Clearly, another way the Ravens will have to augment their defensive failings is to rely heavily on their offense. They've had to do so already this year, first to make up for their anemic pass rush without linebacker Terrell Suggs and then to carry the team as the defense collapsed, and they'll have to do it again this week.

On average, the Ravens are giving up only 19.7 points per game while putting up 26.8 of their own. This trend of outscoring opponents will need to continue on Sunday, especially against the Texans, who are averaging 28.8 points per game.

If the defense does its job as described above—i.e. bends, but doesn't break—it'll likely be able to hold the Texans to below that 28 to 29-point average. But whether they do or they don't, the Ravens still need their offense to lead them to a win.

The Ravens offense serves two purposes, here. One is to score points—you know, the reason why offenses exist in the NFL to begin with—and the other is to keep the defense off the field. The Ravens have an average time of possession of 26:50, ranking them 28th in the league. Opposing offenses are driving, driving, driving, eating clock and giving the Ravens offense little time in which to make plays.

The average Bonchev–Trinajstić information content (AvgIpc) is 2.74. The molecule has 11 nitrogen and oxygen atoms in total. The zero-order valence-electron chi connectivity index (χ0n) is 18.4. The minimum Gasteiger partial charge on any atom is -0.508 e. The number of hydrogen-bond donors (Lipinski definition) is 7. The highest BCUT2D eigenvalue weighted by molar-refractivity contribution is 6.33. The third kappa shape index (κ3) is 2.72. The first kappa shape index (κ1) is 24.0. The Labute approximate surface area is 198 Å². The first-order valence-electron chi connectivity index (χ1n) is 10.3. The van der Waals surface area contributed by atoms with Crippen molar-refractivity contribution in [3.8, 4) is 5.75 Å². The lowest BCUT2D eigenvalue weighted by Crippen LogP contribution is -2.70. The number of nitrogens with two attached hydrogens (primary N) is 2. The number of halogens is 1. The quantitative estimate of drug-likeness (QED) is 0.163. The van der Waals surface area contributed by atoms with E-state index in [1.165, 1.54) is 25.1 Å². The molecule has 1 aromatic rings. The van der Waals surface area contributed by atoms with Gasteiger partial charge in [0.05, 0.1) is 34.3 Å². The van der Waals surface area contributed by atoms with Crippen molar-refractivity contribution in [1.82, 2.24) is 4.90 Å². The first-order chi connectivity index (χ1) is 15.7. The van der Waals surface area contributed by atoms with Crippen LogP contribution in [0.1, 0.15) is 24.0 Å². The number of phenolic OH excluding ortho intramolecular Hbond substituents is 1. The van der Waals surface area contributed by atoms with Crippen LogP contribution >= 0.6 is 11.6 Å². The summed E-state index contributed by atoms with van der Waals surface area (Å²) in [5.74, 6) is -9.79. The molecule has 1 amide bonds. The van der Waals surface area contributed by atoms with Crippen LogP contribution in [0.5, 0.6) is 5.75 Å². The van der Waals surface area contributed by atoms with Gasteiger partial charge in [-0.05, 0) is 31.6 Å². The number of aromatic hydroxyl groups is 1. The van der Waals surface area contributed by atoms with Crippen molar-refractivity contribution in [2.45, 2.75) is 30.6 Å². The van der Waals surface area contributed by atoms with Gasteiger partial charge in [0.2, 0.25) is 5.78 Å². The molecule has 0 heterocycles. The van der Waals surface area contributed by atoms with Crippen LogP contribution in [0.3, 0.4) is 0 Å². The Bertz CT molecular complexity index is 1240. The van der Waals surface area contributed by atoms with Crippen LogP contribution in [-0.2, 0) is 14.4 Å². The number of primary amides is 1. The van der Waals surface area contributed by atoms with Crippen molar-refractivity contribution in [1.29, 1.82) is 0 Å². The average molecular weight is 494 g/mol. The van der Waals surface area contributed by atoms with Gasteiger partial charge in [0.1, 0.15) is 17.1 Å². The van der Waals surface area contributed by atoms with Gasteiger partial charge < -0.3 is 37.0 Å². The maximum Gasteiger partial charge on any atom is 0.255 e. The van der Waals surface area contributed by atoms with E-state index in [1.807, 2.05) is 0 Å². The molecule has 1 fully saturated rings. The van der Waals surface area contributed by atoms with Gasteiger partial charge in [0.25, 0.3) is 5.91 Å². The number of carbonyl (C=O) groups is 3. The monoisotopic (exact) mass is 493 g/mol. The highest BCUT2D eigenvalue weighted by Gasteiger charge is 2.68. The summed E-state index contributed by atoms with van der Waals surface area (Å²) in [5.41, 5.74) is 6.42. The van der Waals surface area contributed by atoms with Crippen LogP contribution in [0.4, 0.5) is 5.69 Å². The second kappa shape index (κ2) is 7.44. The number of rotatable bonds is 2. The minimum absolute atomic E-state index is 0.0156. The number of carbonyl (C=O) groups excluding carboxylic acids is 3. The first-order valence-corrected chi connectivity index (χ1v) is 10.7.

That hasn't harmed Baltimore thus far—it is, after all, 5-1 and outscoring many teams in the league despite that low time of possession—but against the Texans, this week, it need its offense to be on the field as long as possible, extend drives, run the ball and then run it again, all in hopes that less time for the Texans offense to do their work (and in turn, less time on the field for Baltimore's defense) can also help set them up for a win.

Running is important here. It eats time, and the Ravens happen to have Ray Rice, one of the league's best backs, to carry the ball. Further, Baltimore might find itself in the situation of having to run often, if the passing game doesn't find a rhythm in another team's stadium.